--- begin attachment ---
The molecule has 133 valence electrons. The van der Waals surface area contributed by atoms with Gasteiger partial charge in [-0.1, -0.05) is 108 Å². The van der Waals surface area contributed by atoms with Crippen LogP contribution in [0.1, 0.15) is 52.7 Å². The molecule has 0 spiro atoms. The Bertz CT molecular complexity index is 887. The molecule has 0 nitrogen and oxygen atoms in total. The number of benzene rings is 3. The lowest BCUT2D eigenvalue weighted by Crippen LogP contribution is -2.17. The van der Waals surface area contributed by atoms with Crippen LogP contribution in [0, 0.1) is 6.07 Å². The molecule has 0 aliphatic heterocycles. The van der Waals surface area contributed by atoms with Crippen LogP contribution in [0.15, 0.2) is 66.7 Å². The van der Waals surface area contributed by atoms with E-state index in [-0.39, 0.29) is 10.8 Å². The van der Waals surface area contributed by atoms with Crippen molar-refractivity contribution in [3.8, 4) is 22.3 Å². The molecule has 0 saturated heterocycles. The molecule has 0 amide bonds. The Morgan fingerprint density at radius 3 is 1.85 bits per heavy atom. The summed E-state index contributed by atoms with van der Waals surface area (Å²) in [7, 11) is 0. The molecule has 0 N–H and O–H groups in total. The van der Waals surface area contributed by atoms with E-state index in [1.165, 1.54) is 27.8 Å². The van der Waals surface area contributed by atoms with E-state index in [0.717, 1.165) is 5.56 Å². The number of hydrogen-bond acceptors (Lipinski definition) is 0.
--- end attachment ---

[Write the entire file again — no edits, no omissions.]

The molecule has 133 valence electrons. The van der Waals surface area contributed by atoms with Gasteiger partial charge in [-0.1, -0.05) is 108 Å². The van der Waals surface area contributed by atoms with Crippen LogP contribution in [0.1, 0.15) is 52.7 Å². The molecule has 0 spiro atoms. The Bertz CT molecular complexity index is 887. The molecule has 0 nitrogen and oxygen atoms in total. The number of benzene rings is 3. The lowest BCUT2D eigenvalue weighted by Crippen LogP contribution is -2.17. The van der Waals surface area contributed by atoms with Crippen LogP contribution in [0, 0.1) is 6.07 Å². The molecule has 0 aliphatic heterocycles. The van der Waals surface area contributed by atoms with Crippen LogP contribution in [0.15, 0.2) is 66.7 Å². The van der Waals surface area contributed by atoms with E-state index in [-0.39, 0.29) is 10.8 Å². The van der Waals surface area contributed by atoms with Crippen molar-refractivity contribution in [3.8, 4) is 22.3 Å². The molecule has 0 saturated heterocycles. The molecule has 0 amide bonds. The Morgan fingerprint density at radius 3 is 1.85 bits per heavy atom. The summed E-state index contributed by atoms with van der Waals surface area (Å²) in [7, 11) is 0. The molecule has 0 N–H and O–H groups in total. The van der Waals surface area contributed by atoms with E-state index in [1.165, 1.54) is 27.8 Å². The van der Waals surface area contributed by atoms with E-state index in [0.717, 1.165) is 5.56 Å². The number of hydrogen-bond acceptors (Lipinski definition) is 0.